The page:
Chris McFadden is a qualified sleep consultant with a huge online following. But what would he have changed about his own children’s sleep routines?
I must admit, I no longer miss a bedtime routine as I am predominantly at home because of our business setup. However, before COVID, I was working in London and always running to catch a certain train so I could be home in time for my eldest boy’s bedtime routine.
Sometimes I missed it; and even when I caught the train I wanted, Teddy was on many occasions just too tired, and my wife had to put him in his cot before I got home.
It was sad, but I understood he needed to go to bed earlier.
Now I know what I know as a leading sleep expert, if I could go back in time, I would have changed some things so that I never missed a bedtime.
So what are those things I hear you ask….
Firstly, as a family we wouldn’t have focused on a 7am to 7pm routine. That’s what the books told us to do. However, it doesn’t have to be 7 to 7; bedtime can be whatever you want it to be, as long as you give your baby an opportunity for around 12 hours of night sleep.
I work with many families that do 7.30 to 7.30, and many other families who have bedtime at 8 or 8.30pm. And as a sleep consultant, and a former commuting Dad, I am completely with that and support my clients to achieve their desired routine.
The only time that I suggest a routine timing, that may not be as ideal for the family, is when their child has to be up at a certain time in the morning for nursery or going to a childminder and it could potentially lead to less night sleep.
Other than that, following a routine that allows Dad to see his child or children every single night – and ideally every morning too – is to me what’s really important when setting a routine.
Secondly, I would go back and understand what my baby’s daytime sleep needs really were. Because we weren’t sleep consultants in the first few months of Teddy’s life, we didn’t know what and when he should be sleeping. So at 5 and 6 months, we would have him awake at 3.30pm every day so that he was tired enough for bedtime at 7pm.
Looking back, how did we think that was right? But I know from working with clients, us parents aren’t really educated enough about sleep. He should have had another nap in the early part of the evening, finishing around 90mins before bedtime.
If he’d had that early evening nap on a daily basis, he wouldn’t have had to go to bed early because of being overtired, and I would have gotten to see him.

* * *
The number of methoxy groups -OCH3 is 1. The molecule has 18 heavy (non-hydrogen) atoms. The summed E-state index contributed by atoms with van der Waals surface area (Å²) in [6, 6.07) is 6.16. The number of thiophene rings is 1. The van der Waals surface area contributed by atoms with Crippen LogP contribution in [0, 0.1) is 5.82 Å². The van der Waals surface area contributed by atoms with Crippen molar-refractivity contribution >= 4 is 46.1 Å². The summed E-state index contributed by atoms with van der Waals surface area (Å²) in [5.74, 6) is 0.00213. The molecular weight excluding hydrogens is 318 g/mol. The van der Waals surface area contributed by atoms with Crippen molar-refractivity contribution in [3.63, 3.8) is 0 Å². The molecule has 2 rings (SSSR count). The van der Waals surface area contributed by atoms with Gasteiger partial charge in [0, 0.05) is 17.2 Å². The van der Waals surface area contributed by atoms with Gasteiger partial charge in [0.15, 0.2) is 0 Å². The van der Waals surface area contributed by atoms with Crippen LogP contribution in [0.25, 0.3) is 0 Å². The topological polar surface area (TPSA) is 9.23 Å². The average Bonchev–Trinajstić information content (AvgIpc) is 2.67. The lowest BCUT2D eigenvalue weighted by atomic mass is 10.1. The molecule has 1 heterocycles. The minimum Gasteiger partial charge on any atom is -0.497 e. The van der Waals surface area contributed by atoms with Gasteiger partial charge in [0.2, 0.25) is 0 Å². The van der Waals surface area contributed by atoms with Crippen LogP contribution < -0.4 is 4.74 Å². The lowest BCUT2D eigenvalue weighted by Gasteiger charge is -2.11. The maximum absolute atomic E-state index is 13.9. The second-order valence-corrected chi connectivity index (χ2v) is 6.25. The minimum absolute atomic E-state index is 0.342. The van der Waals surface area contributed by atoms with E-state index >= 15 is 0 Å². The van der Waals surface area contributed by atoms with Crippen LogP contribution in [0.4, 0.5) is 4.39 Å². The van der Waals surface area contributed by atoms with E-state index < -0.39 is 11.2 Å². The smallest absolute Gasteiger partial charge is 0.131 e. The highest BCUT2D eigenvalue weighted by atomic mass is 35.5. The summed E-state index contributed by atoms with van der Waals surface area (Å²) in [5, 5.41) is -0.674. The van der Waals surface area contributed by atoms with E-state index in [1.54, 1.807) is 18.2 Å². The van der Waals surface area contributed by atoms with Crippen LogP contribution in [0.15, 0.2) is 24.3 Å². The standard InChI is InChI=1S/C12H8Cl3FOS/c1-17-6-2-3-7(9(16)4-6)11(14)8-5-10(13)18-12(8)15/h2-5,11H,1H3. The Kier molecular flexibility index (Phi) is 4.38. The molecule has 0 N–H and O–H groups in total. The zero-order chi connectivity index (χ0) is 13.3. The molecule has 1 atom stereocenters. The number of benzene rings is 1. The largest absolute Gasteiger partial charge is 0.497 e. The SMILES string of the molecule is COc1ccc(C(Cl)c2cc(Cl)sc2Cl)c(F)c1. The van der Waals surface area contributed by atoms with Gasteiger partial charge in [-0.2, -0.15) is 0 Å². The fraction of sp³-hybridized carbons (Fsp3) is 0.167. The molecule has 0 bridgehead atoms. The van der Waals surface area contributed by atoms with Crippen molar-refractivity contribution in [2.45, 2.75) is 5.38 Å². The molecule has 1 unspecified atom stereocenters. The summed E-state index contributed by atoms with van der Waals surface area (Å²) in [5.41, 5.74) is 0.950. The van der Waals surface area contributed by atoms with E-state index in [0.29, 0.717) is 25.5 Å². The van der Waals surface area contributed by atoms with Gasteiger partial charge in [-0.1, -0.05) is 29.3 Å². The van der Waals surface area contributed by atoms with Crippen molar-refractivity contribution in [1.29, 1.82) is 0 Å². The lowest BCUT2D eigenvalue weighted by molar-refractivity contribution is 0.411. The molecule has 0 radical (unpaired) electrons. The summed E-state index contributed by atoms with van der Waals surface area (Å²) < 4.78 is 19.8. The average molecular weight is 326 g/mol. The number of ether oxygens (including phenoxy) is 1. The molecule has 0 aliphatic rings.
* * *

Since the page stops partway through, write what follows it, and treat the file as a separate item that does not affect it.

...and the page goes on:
Therefore, I encourage you as a family to work out the right daytime sleep routine for your child. Please have a look at my routines here which can help you.
So those are some of the most important things to think about to ensure you never miss a bedtime. But when you are home in time, what can you do to encourage a strong and consistent bedtime routine, and one you are always part of?
When you get home, just get straight into time with your family. There are so many boring life admin tasks that you COULD do when you get home; but they can wait. If your little one wont be awake too long, make the most of that one-on-one time. Start their bath (if needed/wanted), change them into their pyjamas and snuggle up for a bedtime story.
A bedtime routine is great for a young child, and my wife was happy to hand my son over when I got home! A simple but very effective bedtime routine is feed -> bath -> sleepsuit -> sleeping bag -> top-up feed -> story and then into the cot.
Even for breastfed babies, there can the option of a bottle with expressed milk, or Mum could do a full feed at the start of the routine so that you can then take over until baby goes to sleep without handing baby back to Mum. The routine should be no more than about 20-30mins so having a feed slightly earlier won’t make too much difference to when your baby would next need a feed if they are still taking milk in the night.
There may be pushback at times from your little one – not many babies don’t want their Mum when they’re tired and a bit grumpy. But it’s important to not get into a habit of handing over your baby to your partner – unless for feeding – even if she is standing nearby ready for the handover. Otherwise, it can become a habit for you to handover, a habit for baby to seek out Mum and a habit for Mum to be ready for that swap over.
If you want to remain part of the bedtime routine regularly, stick with doing the routine and settling your baby, even when your baby is a bit upset about it not being Mum. They will calm and get used to doing it with you.
Bedtime really is a wonderful part of the day for many Dads. Be mindful when they get a bit older to leave a bit of time between you getting home and them actually going to bed, because no doubt they’ll be much more stimulated by you getting home from work. As a Dad, this bit is just lovely and something I love when I do happen to be out of the house in the daytime.
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